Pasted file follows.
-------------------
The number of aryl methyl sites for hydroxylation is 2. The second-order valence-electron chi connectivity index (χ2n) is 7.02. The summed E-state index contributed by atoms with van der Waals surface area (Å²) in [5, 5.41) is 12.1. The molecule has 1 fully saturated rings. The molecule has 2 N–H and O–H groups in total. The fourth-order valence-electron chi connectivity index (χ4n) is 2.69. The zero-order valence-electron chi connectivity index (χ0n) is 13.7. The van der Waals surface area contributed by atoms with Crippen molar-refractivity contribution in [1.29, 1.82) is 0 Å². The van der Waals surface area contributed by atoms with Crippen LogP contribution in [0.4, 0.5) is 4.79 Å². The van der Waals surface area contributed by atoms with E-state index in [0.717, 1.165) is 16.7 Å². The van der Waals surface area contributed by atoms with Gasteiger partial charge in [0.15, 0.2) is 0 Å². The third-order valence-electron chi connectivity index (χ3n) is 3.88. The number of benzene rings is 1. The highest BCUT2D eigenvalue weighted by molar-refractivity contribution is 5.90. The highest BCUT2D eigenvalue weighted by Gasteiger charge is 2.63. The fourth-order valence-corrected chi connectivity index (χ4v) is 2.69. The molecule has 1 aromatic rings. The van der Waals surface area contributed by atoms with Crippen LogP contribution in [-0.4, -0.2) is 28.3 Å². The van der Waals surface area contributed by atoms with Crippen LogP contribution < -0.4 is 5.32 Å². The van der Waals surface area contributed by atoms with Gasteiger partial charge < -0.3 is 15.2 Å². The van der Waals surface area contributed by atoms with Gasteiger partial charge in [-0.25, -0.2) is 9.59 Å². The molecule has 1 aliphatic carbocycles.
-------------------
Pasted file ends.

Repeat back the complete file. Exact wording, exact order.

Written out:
The number of aryl methyl sites for hydroxylation is 2. The second-order valence-electron chi connectivity index (χ2n) is 7.02. The summed E-state index contributed by atoms with van der Waals surface area (Å²) in [5, 5.41) is 12.1. The molecule has 1 fully saturated rings. The molecule has 2 N–H and O–H groups in total. The fourth-order valence-electron chi connectivity index (χ4n) is 2.69. The zero-order valence-electron chi connectivity index (χ0n) is 13.7. The van der Waals surface area contributed by atoms with Crippen molar-refractivity contribution in [1.29, 1.82) is 0 Å². The van der Waals surface area contributed by atoms with Crippen LogP contribution in [0.4, 0.5) is 4.79 Å². The van der Waals surface area contributed by atoms with E-state index in [0.717, 1.165) is 16.7 Å². The van der Waals surface area contributed by atoms with Gasteiger partial charge in [0.15, 0.2) is 0 Å². The third-order valence-electron chi connectivity index (χ3n) is 3.88. The number of benzene rings is 1. The highest BCUT2D eigenvalue weighted by molar-refractivity contribution is 5.90. The highest BCUT2D eigenvalue weighted by Gasteiger charge is 2.63. The fourth-order valence-corrected chi connectivity index (χ4v) is 2.69. The molecule has 1 aromatic rings. The van der Waals surface area contributed by atoms with Crippen LogP contribution in [-0.4, -0.2) is 28.3 Å². The van der Waals surface area contributed by atoms with Crippen LogP contribution < -0.4 is 5.32 Å². The van der Waals surface area contributed by atoms with Gasteiger partial charge < -0.3 is 15.2 Å². The van der Waals surface area contributed by atoms with Gasteiger partial charge in [-0.25, -0.2) is 9.59 Å². The molecule has 1 aliphatic carbocycles.